Monocyte-derived APCs are central to the response of PD1 checkpoint blockade and provide a therapeutic target for combination therapy

Sjoerd T.T. Schetters, Ernesto Rodriguez, Laura J.W. Kruijssen, Matheus H.W. Crommentuijn, Louis Boon, Jan Van Den Bossche, Joke M.M. Den Haan, Yvette Van Kooyk*

*Corresponding author for this work

Research output: Contribution to journalArticleAcademicpeer-review


Background PD1 immune checkpoint blockade (αPD1 ICB) has shown unparalleled success in treating many types of cancer. However, response to treatment does not always lead to tumor rejection. While αPD1 ICB relies on cytotoxic CD8 + T cells, antigen-presenting cells (APCs) at the tumor site are also needed for costimulation of tumor-infiltrating lymphocytes (TILs). It is still unclear how these APCs develop and function before and during αPD1 ICB or how they are associated with tumor rejection. Methods Here, we used B16 mouse melanoma and MC38 colorectal carcinoma tumor models, which show differential responses to αPD1 ICB. The immune composition of ICB insensitive B16 and sensitive MC38 were extensively investigated using multi-parameter flow cytometry and unsupervised clustering and trajectory analyses. We additionally analyzed existing single cell RNA sequencing data of the myeloid compartment of patients with melanoma undergoing αPD1 ICB. Lastly, we investigated the effect of CD40 agonistic antibody on the tumor-infiltrating monocyte-derived cells during αPD1 ICB. Results We show that monocyte-derived dendritic cells (moDCs) express high levels of costimulatory molecules and are correlated with effector TILs in the tumor microenvironment (TME) after αPD1 ICB only in responding mouse tumor models. Tumor-resident moDCs showed distinct differentiation from monocytes in both mouse and human tumors. We further confirmed significant enrichment of tumor-resident differentiated moDCs in patients with melanoma responding to αPD1 ICB therapy compared with non-responding patients. Moreover, moDCs could be targeted by agonistic anti-CD40 antibody, supporting moDC differentiation, effector T-cell expansion and anti-tumor immunity. Conclusion The combined analysis of myeloid and lymphoid populations in the TME during successful and non-successful PD1 ICB led to the discovery of monocyte-to-DC differentiation linked to expanding T-cell populations. This differentiation was found in patients during ICB, which was significantly higher during successful ICB. The finding of tumor-infiltrating monocytes and differentiating moDCs as druggable target for rational combination therapy opens new avenues of anti-tumor therapy design.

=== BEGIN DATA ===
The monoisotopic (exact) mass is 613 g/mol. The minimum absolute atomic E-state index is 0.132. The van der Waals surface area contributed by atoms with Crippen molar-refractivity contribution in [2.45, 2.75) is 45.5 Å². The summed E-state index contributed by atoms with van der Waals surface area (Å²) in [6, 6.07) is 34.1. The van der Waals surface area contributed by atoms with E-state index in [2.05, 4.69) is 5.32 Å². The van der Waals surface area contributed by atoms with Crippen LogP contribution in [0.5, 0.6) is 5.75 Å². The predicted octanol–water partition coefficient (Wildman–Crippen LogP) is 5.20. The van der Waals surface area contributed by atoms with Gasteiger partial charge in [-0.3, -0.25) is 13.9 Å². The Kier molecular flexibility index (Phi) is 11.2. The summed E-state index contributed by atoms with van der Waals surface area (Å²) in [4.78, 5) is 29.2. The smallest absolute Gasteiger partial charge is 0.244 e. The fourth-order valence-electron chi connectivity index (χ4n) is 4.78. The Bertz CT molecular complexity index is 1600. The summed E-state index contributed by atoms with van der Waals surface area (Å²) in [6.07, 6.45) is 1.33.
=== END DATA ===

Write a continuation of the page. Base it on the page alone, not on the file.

Original languageEnglish
Article number2020000588
JournalJournal for Immunotherapy of Cancer
Issue number2
Publication statusPublished - 19 Jul 2020

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